Johnson touches on hernia surgery at Dover
June 01, 2014, Holly Cain, NASCAR.com
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DOVER, Del. -- Turns out a day after being honored in Las Vegas for his sixth NASCAR Sprint Cup Series championship last December, Jimmie Johnson returned home to Charlotte and underwent hernia surgery.
Johnson laughed off the minor media uproar the news created following the FOX Sports pre-race television show where he spoke candidly about the routine procedure in a sit-down, heart-to-heart interview with Darrell Waltrip.
"Surprised nobody knew about this thing sooner," Johnson said with a slight smile. "It wasn't a secret by any stretch of the imagination, but I had bilateral hernias, one on each side, and then a third one in my belly button, so I was very lucky to go in and have all three fixed.
"It wasn't a sports hernia. It was something over time and getting older that something like 60 percent of men near the age of 40 have these and don't know, but I saw one mid‑season, a little protrusion in my skin and went and had it checked out, and they're like, you've got a couple years to get it fixed, so I figured I'd get it fixed sooner rather than later and went in right after the banquet."
Johnson and his crew chief Chad Knaus were adamant that the out-patient procedure and recovery period did not adversely affect his preparation for the 2014 season.
And he became only the third multi-race winner and first to win back-to-back this season on Sunday, with his victory in the FedEx 400 at Dover International Speedway backing up his win in the No. 48 Chevy at Charlotte last week.
But because it took 11 weeks for him to score his first victory of 2014 -- a slow start by the Jimmie Johnson standard so many have come to expect -- he faced questions after the race as to whether the medical situation may have played any role in his season to date.
"That kind of led to us missing out on some of the test sessions that went on during the winter months, but we felt like it was time to shut things down and let the team kind of recoup and then just got back after it after that," Johnson explained.
His longtime crew chief Chad Knaus pointed to other factors that may have contributed to playing a bit of victory catch-up -- none of them having to do with Johnson's surgery.
"The only thing from my standpoint that set us back for the 2014 season was just us going for the championship in 2013, and that's it," Knaus said. "That was purely my focus last year and all I was concerned about. I didn't care about anything that we were doing to prepare for 2014. It was the furthest thing in my mind for the last three months of last year."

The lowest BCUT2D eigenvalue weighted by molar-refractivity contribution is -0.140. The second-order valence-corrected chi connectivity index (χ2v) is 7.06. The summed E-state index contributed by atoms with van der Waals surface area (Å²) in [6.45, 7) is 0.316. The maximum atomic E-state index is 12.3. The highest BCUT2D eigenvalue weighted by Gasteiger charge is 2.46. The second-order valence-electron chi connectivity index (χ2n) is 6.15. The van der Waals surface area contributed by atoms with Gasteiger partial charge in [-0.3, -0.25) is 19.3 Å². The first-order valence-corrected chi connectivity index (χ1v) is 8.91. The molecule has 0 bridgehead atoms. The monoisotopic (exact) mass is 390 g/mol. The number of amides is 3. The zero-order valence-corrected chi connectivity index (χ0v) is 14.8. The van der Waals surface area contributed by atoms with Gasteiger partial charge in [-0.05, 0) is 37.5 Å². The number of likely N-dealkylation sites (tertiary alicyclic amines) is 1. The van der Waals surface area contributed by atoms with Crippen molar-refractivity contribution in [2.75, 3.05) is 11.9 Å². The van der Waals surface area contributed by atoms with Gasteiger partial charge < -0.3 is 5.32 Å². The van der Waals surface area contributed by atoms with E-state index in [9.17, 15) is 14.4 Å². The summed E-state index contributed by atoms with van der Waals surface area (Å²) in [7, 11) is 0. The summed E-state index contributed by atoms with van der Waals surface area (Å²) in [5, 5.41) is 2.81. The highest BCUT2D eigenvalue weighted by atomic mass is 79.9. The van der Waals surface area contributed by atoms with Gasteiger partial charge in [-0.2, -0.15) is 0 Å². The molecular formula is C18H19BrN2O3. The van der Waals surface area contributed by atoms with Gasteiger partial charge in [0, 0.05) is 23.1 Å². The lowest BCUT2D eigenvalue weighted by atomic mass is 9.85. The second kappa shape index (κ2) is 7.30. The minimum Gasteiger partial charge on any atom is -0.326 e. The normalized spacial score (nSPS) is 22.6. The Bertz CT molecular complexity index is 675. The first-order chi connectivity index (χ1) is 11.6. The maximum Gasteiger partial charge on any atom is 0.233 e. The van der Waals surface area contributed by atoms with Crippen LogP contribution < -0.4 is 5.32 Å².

While Knaus and Johnson were busy winning the championship, Knaus reminded that some of the best competitors so far in 2014 such as two-time winner Kevin Harvick and the two Team Penske cars -- which have three wins between them -- were able to get a head-start on the new season.
"When you have guys like the Penske guys who were basically out of the championship hunt, when you have a guy like Rodney Childers who's an amazing crew chief, you give him six months off to where all he has to do is prepare for the next season, he'd better come out guns blazing, especially when he works for Kevin Harvick," Knaus said.
"I feel like that is the reason we were behind coming into the 2014 season. The further we get into the season, the more I think that that'll level back off. "
Johnson said he was genuinely surprised to learn the news about his hernia would be so noteworthy. He said his competitors in the garage had known about it even in the preseason.
It certainly didn't slow Johnson down. He ran the Daytona Beach Half Marathon in February -- for the second consecutive year finishing the 13.1 miles in less than an hour and a half (1:28:17) -- an impressive feat even if he hadn't recently had surgery.
"I think there's a couple pieces to it," Johnson said. "We missed, I think, three test sessions at the start of the year. One was because of the hernia surgery, and I was back training again I think it was 10 days later, so it was a laparoscopic procedure, so it wasn't all that invasive.
"The first couple days (post surgery) sucked. There's no doubt about that. But then quickly it got back together and was training within 10 days. It affected that first test date. And then we had two other test dates scheduled at Nashville that made us comfortable to give us that Charlotte test so I could have the hernia surgery and both of those were canceled due to weather.
"So three opportunities for us to go test were out the window and I do feel like that hurt us some and had us behind a little bit behind.
"We knew we had a gap to make up and those guys were off to a quick start."
Judging by the team's showing on Sunday -- when Johnson seemed to easily have the field covered -- he's more than made up ground.
"We've got some good tracks ahead for us," Johnson said. "We can get on a roll."